By Staff Writer
My children will tell you that I’m the queen of trite and clichéd remarks, so I’ll try not to disappoint. "You can take the girl out of the city, but you can’t take the city out of the girl.” So was my thought Friday afternoon as my husband and I exited the Lincoln Tunnel into Manhattan. While I could feel his angst when I told him our plans, I was excited. He is a country boy. Cherishing our rural lifestyle in the Poconos doesn’t preclude me from occasionally missing stomping around Manhattan, where I frequented on "skipped school” days while in high school.
Having stayed away these past two years, I couldn’t wait to meet my brother and his girlfriend for dinner at Ruth’s Chris, after which we would head to Radio City Music Hall for Josh Groban’s Great Big Radio City Show. New York did not disappoint. As we strolled to the eatery, the smells of street foods filled the air, and the hustle and bustle of folks going to and fro energized me. As my partner lagged, I became, once again, a native New Yorker, able to navigate a crowd easily.
Sitting for dinner, I was amazed. There was no lack of staff, as we hear lately. Instead, there were dozens of well-dressed servers, attentive and friendly. This mid-town eatery, a short block from Radio City, provided excellent cuisine in a comfortable yet elegant atmosphere. From appetizers to desserts, the food was delicious, brought to the table by professional and friendly staff. Josh Groban’s performance was delightful, inspirational, fun-filled, and heartwarming.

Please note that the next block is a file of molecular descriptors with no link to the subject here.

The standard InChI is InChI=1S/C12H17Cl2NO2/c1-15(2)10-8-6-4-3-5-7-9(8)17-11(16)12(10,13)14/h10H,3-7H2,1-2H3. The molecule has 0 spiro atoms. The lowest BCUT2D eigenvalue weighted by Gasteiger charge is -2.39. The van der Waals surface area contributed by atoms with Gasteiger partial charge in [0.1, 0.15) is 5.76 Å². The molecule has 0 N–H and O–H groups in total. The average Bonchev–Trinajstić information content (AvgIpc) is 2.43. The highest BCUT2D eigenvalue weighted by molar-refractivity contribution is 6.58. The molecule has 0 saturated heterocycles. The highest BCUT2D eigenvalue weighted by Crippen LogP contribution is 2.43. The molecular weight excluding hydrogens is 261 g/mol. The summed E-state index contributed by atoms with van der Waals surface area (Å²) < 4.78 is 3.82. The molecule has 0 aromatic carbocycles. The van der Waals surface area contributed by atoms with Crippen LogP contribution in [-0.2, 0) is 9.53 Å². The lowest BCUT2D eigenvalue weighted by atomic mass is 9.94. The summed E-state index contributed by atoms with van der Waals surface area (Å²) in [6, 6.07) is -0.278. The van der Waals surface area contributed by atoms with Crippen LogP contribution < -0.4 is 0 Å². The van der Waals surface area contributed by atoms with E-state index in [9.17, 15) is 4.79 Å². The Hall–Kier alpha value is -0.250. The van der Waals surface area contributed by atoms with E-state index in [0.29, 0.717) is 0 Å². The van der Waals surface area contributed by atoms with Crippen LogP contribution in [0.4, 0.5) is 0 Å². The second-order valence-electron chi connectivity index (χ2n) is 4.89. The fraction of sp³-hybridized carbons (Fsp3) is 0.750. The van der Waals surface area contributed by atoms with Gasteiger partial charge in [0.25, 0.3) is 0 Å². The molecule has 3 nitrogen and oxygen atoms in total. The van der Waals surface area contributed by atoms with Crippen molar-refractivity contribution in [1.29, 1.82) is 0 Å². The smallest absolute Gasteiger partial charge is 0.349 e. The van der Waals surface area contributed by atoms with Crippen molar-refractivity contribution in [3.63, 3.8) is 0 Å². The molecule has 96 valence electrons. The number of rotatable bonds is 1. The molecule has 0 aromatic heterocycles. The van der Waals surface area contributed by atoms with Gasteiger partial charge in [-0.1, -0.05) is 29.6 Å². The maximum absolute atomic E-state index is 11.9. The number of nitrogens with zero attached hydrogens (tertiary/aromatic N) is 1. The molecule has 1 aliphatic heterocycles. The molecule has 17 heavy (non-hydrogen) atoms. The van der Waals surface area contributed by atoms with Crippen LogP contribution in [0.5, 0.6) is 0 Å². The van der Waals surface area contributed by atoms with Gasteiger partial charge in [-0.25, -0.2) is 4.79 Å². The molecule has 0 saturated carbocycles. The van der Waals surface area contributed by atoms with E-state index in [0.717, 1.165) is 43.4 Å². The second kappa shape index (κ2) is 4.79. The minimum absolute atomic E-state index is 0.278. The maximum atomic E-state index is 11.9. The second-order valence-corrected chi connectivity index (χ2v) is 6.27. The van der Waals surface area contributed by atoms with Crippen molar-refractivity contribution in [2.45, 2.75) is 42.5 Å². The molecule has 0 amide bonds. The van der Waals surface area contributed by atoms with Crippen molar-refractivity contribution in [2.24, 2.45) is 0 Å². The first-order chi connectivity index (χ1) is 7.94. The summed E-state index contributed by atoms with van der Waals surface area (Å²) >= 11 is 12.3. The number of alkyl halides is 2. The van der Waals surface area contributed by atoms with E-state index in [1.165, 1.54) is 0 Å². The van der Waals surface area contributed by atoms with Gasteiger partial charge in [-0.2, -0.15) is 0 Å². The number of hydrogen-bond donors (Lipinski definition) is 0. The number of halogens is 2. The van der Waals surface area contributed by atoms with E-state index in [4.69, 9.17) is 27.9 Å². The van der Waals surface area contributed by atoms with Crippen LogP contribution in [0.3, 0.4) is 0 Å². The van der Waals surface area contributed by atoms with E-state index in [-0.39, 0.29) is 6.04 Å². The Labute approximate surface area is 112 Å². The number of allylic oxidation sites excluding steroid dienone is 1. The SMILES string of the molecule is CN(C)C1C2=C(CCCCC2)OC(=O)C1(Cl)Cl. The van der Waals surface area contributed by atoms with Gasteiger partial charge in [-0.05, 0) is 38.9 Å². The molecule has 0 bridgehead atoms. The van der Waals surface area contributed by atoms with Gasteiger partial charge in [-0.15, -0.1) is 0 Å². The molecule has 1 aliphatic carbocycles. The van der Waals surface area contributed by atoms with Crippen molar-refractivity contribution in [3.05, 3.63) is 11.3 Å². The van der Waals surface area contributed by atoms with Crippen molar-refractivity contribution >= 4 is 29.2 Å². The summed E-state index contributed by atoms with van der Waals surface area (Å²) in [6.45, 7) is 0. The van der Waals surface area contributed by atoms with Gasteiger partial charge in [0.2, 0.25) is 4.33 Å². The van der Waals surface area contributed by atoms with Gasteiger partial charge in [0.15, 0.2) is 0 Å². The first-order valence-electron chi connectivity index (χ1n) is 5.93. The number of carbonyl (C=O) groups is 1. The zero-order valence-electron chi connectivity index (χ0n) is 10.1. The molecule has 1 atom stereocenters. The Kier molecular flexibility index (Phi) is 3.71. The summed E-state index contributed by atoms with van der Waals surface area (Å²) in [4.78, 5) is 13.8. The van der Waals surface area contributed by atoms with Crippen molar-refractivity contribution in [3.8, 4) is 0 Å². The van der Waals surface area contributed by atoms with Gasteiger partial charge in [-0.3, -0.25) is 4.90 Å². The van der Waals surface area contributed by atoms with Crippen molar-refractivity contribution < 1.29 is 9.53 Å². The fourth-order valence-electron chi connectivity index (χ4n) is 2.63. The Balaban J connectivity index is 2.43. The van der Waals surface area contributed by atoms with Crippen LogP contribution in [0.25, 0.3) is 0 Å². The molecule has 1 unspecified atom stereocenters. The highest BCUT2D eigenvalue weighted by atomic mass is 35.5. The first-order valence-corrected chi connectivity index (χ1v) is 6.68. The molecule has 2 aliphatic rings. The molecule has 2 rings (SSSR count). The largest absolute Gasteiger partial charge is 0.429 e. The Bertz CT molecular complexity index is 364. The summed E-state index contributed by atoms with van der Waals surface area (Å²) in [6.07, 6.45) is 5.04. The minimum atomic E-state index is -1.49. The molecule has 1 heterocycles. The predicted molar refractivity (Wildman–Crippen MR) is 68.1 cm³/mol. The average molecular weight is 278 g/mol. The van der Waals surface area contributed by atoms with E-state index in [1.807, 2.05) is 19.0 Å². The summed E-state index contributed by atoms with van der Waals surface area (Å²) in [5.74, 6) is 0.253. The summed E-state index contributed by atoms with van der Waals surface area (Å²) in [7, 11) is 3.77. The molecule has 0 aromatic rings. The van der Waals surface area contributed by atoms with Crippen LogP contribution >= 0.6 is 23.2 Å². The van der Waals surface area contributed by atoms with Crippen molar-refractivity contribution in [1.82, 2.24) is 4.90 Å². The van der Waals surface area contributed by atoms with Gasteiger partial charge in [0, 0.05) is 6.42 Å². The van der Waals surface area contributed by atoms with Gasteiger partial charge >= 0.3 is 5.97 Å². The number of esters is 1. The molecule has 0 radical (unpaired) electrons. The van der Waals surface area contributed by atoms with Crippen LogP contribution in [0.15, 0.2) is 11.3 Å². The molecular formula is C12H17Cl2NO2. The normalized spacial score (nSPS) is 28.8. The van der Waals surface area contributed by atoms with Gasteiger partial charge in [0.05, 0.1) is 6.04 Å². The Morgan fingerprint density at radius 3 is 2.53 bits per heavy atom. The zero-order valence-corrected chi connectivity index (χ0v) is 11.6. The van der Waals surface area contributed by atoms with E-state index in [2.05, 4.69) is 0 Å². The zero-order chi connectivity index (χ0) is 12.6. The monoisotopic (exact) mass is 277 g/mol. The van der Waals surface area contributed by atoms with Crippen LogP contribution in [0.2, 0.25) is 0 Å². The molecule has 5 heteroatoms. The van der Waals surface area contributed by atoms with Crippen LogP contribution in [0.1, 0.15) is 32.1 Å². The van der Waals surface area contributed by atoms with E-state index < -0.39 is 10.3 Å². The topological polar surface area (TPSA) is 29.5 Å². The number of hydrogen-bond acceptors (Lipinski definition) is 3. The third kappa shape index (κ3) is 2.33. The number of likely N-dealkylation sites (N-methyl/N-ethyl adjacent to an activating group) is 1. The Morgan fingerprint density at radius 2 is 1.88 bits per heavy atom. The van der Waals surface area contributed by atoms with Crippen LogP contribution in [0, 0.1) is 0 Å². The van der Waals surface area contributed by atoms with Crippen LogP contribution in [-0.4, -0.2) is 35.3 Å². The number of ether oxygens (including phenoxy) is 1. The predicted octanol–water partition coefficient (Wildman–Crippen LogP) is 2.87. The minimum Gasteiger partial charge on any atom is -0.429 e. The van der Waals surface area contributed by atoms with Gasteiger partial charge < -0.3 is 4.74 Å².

He regaled the audience with humorous anecdotes about two years of isolation before launching into one of the most relaxing, relevant, and enjoyable shows. His interaction with the guests showed an artist with great self-confidence yet unabashed humility. You have to like him. He doesn’t give you a choice. His warmth was evident as he introduced several guest celebrities, promoting their talents and sharing their stories. It was refreshing to see and glimpse other skills, such as Hollywood Anderson, a former American Idol contestant with several albums and successes, Denee Benton, the star of HBO’s The Gilded Age, and Josh’s co-star in the Broadway show Natasha. Henrik Lundqvist, former NY Ranger’s goalie, accompanied Josh on guitar as he sang U2’s One to a packed house of mesmerized listeners. It was thrilling to hear She from the Notting Hill soundtrack, a favorite among romantics. The undeniable uplifting talent and the inspirational music and lyrics, along with the extraordinary orchestral talent, made this a performance not to be missed.
For me, there was no better way to re-emerge into the exciting world of the "city that never sleeps. "
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